Show Less

Guilt and Shame

Essays in French Literature, Thought and Visual Culture


Edited By Jenny Chamarette and Jenny Higgins

As theoretical positions and as affective experiences, the twin currents of contrition – guilt and shame – permeate literary discourse and figure prominently in discussions of ethics, history, sexuality and social hierarchy. This collection of essays, on French and francophone prose, poetry, drama, visual art, cinema and thought, assesses guilt and shame in relation to structures of social morality, language and self-expression, the thinking of trauma, and the ethics of forgiveness. The authors approach their subjects via close readings and comparative study, drawing on such thinkers as Adorno, Derrida, Jankélévitch and Irigaray. Through these they consider works ranging from the medieval Roman de la rose through to Gustave Moreau’s Symbolist painting, Giacometti’s sculpture, the films of Marina de Van and recent sub-Saharan African writing. The collection provides an état-présent of thinking on guilt and shame in French Studies, and is the first to assemble work on this topic ranging from the thirteenth to the twenty-first century. The book contains nine contributions in English and four in French.


Show Summary Details
Restricted access

Notes on Contributors 215


Notes on Contributors Charlotte Baker took up the post of Lecturer in French at Lancas- ter University in 2007 upon completion of her PhD at the University of Nottingham. Charlotte’s current research focuses on marginalised and stigmatised groups in sub-Saharan Africa and she is particularly interested in representations of people with albinism. She has published a number of articles exploring the fictional representation of the figure of the black African albino and recently collaborated on an article which explores the myths surrounding albinism in South Africa and Zimbabwe for the Journal of African Cultural Studies. Charlotte co-edited Crossing Places: New Research in African Studies (CSP, 2007) and Postcolonial Slavery: An Overview of Colonialism’s Legacy (CSP, 2008) and edited Expressions of the Body: Representations in African Text and Image (Peter Lang, 2009). She is also working on a monograph on Guinean novelist Williams Sassine. Lucy Bolton has recently obtained her PhD from Queen Mary, Univer- sity of London. She is a part-time lecturer in Film Studies at Queen Mary and teaches core courses on film, film philosophy and stardom. Lucy is also a convenor of the Film Studies Research Seminars. She has particular interests in film philosophy, film and religion, and film and law, and has published on Irigaray, authorship/auteurism in the cinema and stardom. Bill Burgwinkle is Reader in Medieval French and Occitan at the University of Cambridge and Graduate Tutor and Director of Studies in Modern Languages at King’s College, Cambridge. His publications include two forthcoming books: one from...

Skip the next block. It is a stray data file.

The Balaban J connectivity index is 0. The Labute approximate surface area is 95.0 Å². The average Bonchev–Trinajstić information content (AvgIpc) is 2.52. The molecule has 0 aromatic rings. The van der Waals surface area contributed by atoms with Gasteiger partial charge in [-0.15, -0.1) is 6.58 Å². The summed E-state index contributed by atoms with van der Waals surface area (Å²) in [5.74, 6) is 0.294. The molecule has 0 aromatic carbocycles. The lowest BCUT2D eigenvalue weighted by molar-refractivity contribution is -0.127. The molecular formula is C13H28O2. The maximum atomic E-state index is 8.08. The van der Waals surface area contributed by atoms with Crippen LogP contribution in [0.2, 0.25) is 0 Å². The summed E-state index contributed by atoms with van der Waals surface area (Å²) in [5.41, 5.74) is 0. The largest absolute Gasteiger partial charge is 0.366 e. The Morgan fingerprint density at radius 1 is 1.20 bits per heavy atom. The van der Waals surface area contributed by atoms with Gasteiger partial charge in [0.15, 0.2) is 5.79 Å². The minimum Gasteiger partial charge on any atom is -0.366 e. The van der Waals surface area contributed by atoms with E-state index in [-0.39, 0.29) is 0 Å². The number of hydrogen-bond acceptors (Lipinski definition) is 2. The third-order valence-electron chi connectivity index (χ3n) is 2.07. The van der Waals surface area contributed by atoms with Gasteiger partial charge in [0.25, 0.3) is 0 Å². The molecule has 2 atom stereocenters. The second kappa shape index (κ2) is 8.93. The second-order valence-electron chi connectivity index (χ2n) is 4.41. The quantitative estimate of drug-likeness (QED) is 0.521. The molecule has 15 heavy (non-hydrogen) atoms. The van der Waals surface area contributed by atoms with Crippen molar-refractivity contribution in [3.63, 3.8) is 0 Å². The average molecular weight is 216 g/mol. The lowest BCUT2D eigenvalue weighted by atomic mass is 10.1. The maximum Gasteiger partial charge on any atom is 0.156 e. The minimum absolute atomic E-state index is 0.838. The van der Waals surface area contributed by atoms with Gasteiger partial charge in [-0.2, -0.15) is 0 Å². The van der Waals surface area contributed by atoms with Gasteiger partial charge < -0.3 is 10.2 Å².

You are not authenticated to view the full text of this chapter or article.

This site requires a subscription or purchase to access the full text of books or journals.

Do you have any questions? Contact us.

Or login to access all content.